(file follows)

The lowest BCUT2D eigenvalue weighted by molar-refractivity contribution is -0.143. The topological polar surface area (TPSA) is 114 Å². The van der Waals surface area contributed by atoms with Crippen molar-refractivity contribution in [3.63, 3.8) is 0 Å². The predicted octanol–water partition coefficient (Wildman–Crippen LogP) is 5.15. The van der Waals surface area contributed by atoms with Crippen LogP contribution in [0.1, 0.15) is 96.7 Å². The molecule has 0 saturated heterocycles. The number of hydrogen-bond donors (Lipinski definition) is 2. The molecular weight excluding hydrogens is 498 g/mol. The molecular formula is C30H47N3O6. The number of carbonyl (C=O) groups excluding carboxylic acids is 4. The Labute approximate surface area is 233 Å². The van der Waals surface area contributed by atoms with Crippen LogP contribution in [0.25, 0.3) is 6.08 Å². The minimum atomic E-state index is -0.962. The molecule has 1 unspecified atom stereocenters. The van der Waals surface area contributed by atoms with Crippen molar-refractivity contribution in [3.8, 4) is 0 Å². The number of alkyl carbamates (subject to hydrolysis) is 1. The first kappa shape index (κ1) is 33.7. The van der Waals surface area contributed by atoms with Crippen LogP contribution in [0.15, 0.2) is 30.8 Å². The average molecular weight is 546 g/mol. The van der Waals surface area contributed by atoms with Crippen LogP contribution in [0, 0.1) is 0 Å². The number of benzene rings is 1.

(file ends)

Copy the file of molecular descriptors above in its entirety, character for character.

The lowest BCUT2D eigenvalue weighted by molar-refractivity contribution is -0.143. The topological polar surface area (TPSA) is 114 Å². The van der Waals surface area contributed by atoms with Crippen molar-refractivity contribution in [3.63, 3.8) is 0 Å². The predicted octanol–water partition coefficient (Wildman–Crippen LogP) is 5.15. The van der Waals surface area contributed by atoms with Crippen LogP contribution in [0.1, 0.15) is 96.7 Å². The molecule has 0 saturated heterocycles. The number of hydrogen-bond donors (Lipinski definition) is 2. The molecular weight excluding hydrogens is 498 g/mol. The molecular formula is C30H47N3O6. The number of carbonyl (C=O) groups excluding carboxylic acids is 4. The Labute approximate surface area is 233 Å². The van der Waals surface area contributed by atoms with Crippen LogP contribution in [0.25, 0.3) is 6.08 Å². The minimum atomic E-state index is -0.962. The molecule has 1 unspecified atom stereocenters. The van der Waals surface area contributed by atoms with Crippen molar-refractivity contribution in [3.8, 4) is 0 Å². The number of alkyl carbamates (subject to hydrolysis) is 1. The first kappa shape index (κ1) is 33.7. The van der Waals surface area contributed by atoms with Crippen LogP contribution in [0.15, 0.2) is 30.8 Å². The average molecular weight is 546 g/mol. The van der Waals surface area contributed by atoms with Crippen LogP contribution in [0, 0.1) is 0 Å². The number of benzene rings is 1.